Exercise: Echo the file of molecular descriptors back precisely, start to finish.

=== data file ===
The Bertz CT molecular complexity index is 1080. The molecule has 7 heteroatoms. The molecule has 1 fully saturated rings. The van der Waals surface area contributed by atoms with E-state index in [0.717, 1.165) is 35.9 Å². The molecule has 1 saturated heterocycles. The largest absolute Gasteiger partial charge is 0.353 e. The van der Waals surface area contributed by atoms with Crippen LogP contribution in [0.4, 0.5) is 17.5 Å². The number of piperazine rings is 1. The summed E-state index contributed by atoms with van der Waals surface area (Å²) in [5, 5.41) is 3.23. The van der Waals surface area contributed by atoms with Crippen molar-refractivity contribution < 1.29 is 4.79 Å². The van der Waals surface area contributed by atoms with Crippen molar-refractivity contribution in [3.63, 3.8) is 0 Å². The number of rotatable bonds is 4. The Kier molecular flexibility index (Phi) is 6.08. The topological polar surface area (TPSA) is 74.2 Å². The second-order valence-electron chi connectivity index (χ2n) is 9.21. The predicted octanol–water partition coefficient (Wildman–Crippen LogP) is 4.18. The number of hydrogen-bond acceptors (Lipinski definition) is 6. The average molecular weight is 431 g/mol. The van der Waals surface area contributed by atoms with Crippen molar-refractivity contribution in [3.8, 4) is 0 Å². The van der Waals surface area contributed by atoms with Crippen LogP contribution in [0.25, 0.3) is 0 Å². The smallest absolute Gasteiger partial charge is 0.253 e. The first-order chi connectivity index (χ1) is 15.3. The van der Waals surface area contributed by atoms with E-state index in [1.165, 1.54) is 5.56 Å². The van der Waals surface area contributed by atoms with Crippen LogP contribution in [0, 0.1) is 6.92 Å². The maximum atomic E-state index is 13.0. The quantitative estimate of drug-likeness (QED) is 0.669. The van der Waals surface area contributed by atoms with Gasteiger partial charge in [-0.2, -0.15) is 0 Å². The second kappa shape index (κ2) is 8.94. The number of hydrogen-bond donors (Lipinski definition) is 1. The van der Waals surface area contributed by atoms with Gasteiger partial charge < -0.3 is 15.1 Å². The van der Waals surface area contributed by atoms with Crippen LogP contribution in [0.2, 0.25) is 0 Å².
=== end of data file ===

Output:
The Bertz CT molecular complexity index is 1080. The molecule has 7 heteroatoms. The molecule has 1 fully saturated rings. The van der Waals surface area contributed by atoms with E-state index in [0.717, 1.165) is 35.9 Å². The molecule has 1 saturated heterocycles. The largest absolute Gasteiger partial charge is 0.353 e. The van der Waals surface area contributed by atoms with Crippen LogP contribution in [0.4, 0.5) is 17.5 Å². The number of piperazine rings is 1. The summed E-state index contributed by atoms with van der Waals surface area (Å²) in [5, 5.41) is 3.23. The van der Waals surface area contributed by atoms with Crippen molar-refractivity contribution < 1.29 is 4.79 Å². The van der Waals surface area contributed by atoms with Crippen molar-refractivity contribution in [3.63, 3.8) is 0 Å². The number of rotatable bonds is 4. The Kier molecular flexibility index (Phi) is 6.08. The topological polar surface area (TPSA) is 74.2 Å². The second-order valence-electron chi connectivity index (χ2n) is 9.21. The predicted octanol–water partition coefficient (Wildman–Crippen LogP) is 4.18. The number of hydrogen-bond acceptors (Lipinski definition) is 6. The average molecular weight is 431 g/mol. The van der Waals surface area contributed by atoms with Crippen molar-refractivity contribution in [3.8, 4) is 0 Å². The van der Waals surface area contributed by atoms with Crippen LogP contribution in [0.25, 0.3) is 0 Å². The smallest absolute Gasteiger partial charge is 0.253 e. The first-order chi connectivity index (χ1) is 15.3. The van der Waals surface area contributed by atoms with E-state index in [1.165, 1.54) is 5.56 Å². The van der Waals surface area contributed by atoms with Crippen LogP contribution in [0, 0.1) is 6.92 Å². The maximum atomic E-state index is 13.0. The quantitative estimate of drug-likeness (QED) is 0.669. The van der Waals surface area contributed by atoms with Gasteiger partial charge in [-0.2, -0.15) is 0 Å². The second kappa shape index (κ2) is 8.94. The number of hydrogen-bond donors (Lipinski definition) is 1. The van der Waals surface area contributed by atoms with Gasteiger partial charge < -0.3 is 15.1 Å². The van der Waals surface area contributed by atoms with Crippen LogP contribution in [0.2, 0.25) is 0 Å².